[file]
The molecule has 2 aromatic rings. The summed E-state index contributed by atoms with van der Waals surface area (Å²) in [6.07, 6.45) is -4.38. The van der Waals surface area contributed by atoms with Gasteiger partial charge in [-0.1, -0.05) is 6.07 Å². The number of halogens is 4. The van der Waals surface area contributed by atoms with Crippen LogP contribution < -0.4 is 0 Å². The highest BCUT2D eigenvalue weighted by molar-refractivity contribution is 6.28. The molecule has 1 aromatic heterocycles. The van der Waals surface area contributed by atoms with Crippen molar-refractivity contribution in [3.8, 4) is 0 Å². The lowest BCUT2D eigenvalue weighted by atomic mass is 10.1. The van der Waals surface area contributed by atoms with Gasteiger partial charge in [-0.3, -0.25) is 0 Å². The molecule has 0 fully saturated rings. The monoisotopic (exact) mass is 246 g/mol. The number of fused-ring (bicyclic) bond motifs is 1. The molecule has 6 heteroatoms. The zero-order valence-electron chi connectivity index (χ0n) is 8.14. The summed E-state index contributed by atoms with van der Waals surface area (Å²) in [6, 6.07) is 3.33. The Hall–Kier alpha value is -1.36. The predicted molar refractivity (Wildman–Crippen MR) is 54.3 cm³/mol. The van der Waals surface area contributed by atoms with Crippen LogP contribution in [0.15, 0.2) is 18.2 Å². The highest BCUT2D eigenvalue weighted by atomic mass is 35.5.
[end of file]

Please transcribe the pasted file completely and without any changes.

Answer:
The molecule has 2 aromatic rings. The summed E-state index contributed by atoms with van der Waals surface area (Å²) in [6.07, 6.45) is -4.38. The van der Waals surface area contributed by atoms with Gasteiger partial charge in [-0.1, -0.05) is 6.07 Å². The number of halogens is 4. The van der Waals surface area contributed by atoms with Crippen LogP contribution < -0.4 is 0 Å². The highest BCUT2D eigenvalue weighted by molar-refractivity contribution is 6.28. The molecule has 1 aromatic heterocycles. The van der Waals surface area contributed by atoms with Crippen molar-refractivity contribution in [3.8, 4) is 0 Å². The lowest BCUT2D eigenvalue weighted by atomic mass is 10.1. The van der Waals surface area contributed by atoms with Gasteiger partial charge in [-0.3, -0.25) is 0 Å². The molecule has 0 fully saturated rings. The monoisotopic (exact) mass is 246 g/mol. The number of fused-ring (bicyclic) bond motifs is 1. The molecule has 6 heteroatoms. The zero-order valence-electron chi connectivity index (χ0n) is 8.14. The summed E-state index contributed by atoms with van der Waals surface area (Å²) in [6, 6.07) is 3.33. The Hall–Kier alpha value is -1.36. The predicted molar refractivity (Wildman–Crippen MR) is 54.3 cm³/mol. The van der Waals surface area contributed by atoms with Crippen LogP contribution in [0.15, 0.2) is 18.2 Å². The highest BCUT2D eigenvalue weighted by atomic mass is 35.5.